Schofield and Young Blog

"What Time Should I Show Up To Court?" ...and other important practical questions.

Posted by William Young | Nov 06, 2017 | 0 Comments

You should arrive ten to fifteen minutes early, unless your attorney tells you otherwise. There's probably no need to show up more than fifteen minutes early.

Do not show up late! Do not even risk it! Showing up late to court can result in the judge issuing a warrant for your arrest due to your "failure to appear." Even if you are able to rush in and convince the judge not to issue a warrant, keep in mind that you are trying to convince the judge that you are a good, law abiding, responsible individual - showing up late will never help you make this point. Also, in my experience, courtroom clocks run about five minutes fast. "On time" according to you will be "late" according to the court. Show up early and save yourself some stress.

What should I do when I get to court?

I meet my clients in the hall right outside the courtroom. Typically, I ask my clients to just sit on a bench there and wait for me to show up. If you don't see me and the clock is rapidly approaching the time set for your hearing, don't panic... I have not forgotten about you - often I am back in chambers talking with the judge or speaking to the prosecutor about your case. If you are nervous or if you are uncertain about where to be, go into the courtroom and wait for your name to be called.

Do I need to check in with anyone when I get to court?

No. The judge will just call out your name and case number when they are ready to hear your case. You don't need to inform anyone that you've arrived.

How do I know what courtroom my case is in?

This will depend upon the county. If your case is in Ada or Canyon counties your name will appear on an electronic board immediately beyond the metal detectors. If you can not find information about where you are supposed to be, ask the nearest public official or look for a help desk. If you can not find a public official ask the nearest attorney. Someone will take a moment to help you find where you are supposed to be.  

How long will my hearing take?

Court hearings are run off a docket. This means that several cases are scheduled for the same time. There is no set time for your specific case How long your hearing will take depends on a number of factors: the county, the type of case, the number of cases on the docket, the number of cases ahead of you on the docket, the judge, etc. Cases are taken up one by one, there is no way to jump the line. Depending on the day a hearing can be fairly quick or quite lengthy.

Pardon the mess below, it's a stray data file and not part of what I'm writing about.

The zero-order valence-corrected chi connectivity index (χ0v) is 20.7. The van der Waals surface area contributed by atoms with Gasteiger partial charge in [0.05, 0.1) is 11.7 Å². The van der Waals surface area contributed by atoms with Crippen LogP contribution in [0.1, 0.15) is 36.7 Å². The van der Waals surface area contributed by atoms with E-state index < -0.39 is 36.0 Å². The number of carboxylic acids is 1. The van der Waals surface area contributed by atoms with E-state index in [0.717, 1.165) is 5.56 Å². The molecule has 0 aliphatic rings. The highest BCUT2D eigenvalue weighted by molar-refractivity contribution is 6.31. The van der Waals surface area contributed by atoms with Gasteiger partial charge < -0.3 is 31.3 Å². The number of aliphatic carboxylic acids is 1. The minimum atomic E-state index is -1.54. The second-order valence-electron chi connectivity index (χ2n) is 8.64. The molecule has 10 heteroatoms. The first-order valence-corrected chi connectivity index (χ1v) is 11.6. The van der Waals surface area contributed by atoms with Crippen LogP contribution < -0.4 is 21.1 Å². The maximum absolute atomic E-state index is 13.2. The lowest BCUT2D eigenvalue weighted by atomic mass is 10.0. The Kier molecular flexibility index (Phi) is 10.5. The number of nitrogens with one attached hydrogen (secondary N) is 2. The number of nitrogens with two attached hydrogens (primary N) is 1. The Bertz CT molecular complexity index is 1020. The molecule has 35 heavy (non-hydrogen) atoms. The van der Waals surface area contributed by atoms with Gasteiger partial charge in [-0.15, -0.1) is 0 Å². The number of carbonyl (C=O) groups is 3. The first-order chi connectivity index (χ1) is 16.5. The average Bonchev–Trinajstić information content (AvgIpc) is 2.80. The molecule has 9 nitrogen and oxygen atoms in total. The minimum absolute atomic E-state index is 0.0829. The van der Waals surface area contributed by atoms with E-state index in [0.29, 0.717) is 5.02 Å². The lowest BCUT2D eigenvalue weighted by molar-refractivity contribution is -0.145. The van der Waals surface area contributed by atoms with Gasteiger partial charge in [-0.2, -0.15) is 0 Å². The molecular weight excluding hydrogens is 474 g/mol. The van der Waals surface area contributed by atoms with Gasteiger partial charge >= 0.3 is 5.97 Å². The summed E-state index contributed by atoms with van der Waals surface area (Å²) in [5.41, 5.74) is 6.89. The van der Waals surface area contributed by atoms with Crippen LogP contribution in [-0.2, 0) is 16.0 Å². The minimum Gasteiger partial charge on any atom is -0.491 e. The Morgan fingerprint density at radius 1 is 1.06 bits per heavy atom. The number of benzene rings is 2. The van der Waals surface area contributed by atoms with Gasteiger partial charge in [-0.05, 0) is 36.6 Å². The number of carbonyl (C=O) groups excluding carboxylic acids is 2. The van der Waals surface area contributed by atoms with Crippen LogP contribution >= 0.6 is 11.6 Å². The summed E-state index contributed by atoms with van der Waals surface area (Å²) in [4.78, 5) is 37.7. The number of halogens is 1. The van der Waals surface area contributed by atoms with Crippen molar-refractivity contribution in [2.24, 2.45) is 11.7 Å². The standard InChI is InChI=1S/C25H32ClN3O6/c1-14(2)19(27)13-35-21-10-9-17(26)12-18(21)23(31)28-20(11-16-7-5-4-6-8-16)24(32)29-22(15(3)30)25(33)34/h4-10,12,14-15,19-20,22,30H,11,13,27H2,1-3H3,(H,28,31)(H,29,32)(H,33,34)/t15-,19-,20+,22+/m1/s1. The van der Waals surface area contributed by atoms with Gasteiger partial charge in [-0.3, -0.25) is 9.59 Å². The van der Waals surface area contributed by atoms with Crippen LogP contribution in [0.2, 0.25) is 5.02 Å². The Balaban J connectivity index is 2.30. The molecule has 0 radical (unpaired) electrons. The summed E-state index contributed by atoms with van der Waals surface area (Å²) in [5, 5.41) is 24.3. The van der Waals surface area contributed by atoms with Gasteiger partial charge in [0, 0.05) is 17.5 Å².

If you have an Ada County or Canyon County misdemeanor case typically you will be in and out of the courtroom in an hour or less. Felony cases can take much longer: you should plan for 1- 2.5 hours.

If your hearing is taking a long time, keep your cool! It never helps your situation to stand up and ask the judge "how long this going to take" (which I have seen done before), tell the judge you have somewhere to be (again, seen many times), or to be upset when you finally get before the judge. No one wants to be there waiting, just suck up and bare it - You have been charged with a crime, the judge does not care if this an inconvenience.

Should I bring anything to court with me?

It never hurts to bring all your case documents with you, however, it is not necessary to bring anything to court unless your attorney or the judge has previously told you differently.

About the Author

William Young

William Young - Idaho Criminal Defense and Trial Attorney As a criminal defense attorney I have handled nearly every type of case - from simple infractions to the most complex felonies. There is no case to small for my attention, and no case too large for me to handle. I fight for my clients a...


There are no comments for this post. Be the first and Add your Comment below.

Leave a Comment

Free Consultation

Each case is unique. The strength and weakness of your case will depend on the particular facts of your case. Contact us for a free consultation. We will answer any questions you have, and give you an honest assessment of your case.

Committed To Every Client

We are committed to providing every client with the respect and compassion they deserve; Every case will receive our full attention and passion. We work one-on-one with every client to make sure you get the best defense possible.